I have been thinking of the many mentoring opportunities that conferences offer. It is usually not the typical long-term mentoring that students look for from their advisors, but it is very important for many reasons.
The SACNAS conference took place about six weeks ago and I was reminded of how quickly students and faculty can connect with one another in the right environment. As they arrive, students know that this conference is a friendly place where pretty much all the events are tailored for their benefit: faculty are there to talk to students, the scientific symposia are designed to be understandable by students, and there are tons of professional development sessions for students, postdocs and professionals.
One of the first sessions of the conference is called “conversations with scientists” and the room is set up with round tables full of math students and math faculty meeting one another. The idea is for math conference participants to meet right at the beginning of the conference so that they recognize each other as they run into one another later on.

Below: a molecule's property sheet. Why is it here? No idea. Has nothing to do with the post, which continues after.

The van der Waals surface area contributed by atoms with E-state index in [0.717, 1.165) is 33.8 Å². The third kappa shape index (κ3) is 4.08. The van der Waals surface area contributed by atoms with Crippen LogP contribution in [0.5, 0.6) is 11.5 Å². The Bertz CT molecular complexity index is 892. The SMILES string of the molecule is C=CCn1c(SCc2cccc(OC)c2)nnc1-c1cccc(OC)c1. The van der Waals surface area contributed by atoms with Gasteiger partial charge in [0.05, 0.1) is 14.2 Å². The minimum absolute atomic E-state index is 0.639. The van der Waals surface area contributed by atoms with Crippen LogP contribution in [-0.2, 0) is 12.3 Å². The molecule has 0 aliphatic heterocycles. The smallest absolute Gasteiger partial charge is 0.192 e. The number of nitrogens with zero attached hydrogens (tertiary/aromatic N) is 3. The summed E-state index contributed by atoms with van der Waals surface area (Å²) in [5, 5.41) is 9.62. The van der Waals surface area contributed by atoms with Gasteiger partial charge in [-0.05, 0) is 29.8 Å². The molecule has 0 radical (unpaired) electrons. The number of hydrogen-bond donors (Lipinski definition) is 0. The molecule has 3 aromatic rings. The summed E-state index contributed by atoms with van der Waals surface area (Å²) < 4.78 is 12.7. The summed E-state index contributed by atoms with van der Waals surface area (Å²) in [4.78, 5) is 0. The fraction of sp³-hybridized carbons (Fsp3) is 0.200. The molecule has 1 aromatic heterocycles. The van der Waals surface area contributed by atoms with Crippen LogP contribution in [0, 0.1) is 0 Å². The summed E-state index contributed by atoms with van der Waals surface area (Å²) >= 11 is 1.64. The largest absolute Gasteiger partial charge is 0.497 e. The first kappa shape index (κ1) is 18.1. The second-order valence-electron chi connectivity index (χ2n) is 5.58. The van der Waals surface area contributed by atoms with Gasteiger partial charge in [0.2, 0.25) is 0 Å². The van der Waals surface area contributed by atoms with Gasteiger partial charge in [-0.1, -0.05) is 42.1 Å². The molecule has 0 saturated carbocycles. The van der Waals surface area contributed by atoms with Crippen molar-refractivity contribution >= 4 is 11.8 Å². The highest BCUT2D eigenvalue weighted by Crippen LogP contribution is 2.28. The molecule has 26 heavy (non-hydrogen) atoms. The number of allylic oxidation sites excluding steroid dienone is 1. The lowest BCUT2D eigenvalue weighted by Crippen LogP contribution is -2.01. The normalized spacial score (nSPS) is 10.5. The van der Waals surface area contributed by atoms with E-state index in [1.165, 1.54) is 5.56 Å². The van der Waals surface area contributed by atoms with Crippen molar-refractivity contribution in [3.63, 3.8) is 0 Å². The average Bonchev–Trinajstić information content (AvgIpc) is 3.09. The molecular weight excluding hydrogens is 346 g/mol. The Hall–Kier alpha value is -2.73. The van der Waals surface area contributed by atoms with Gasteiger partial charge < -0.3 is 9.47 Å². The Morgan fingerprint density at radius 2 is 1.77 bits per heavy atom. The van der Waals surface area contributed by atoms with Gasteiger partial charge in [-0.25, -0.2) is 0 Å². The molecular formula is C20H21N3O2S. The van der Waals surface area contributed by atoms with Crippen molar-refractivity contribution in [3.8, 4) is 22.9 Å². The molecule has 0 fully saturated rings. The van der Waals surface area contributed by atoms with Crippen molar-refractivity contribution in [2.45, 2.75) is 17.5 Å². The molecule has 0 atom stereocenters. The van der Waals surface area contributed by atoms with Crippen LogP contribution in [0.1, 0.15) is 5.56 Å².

Faculty prompt students for their current academic status, their future plans and their professional dreams. “Have you considered going to graduate school?” “Have you participated in an REU?” And so the conversation starts. Most important is the fact that the atmosphere is such that students feel very comfortable approaching faculty and asking for advice and talking about their background. This session sets the stage for later lunches and random meetings.
Nowadays, many mathematics conferences include undergraduate poster sessions and other student events. For those of you who are involved in organizing conference sessions for any organization, you might consider the “conversations with scientists” model of bringing people together early on and creating a good environment for mentoring students throughout the conference.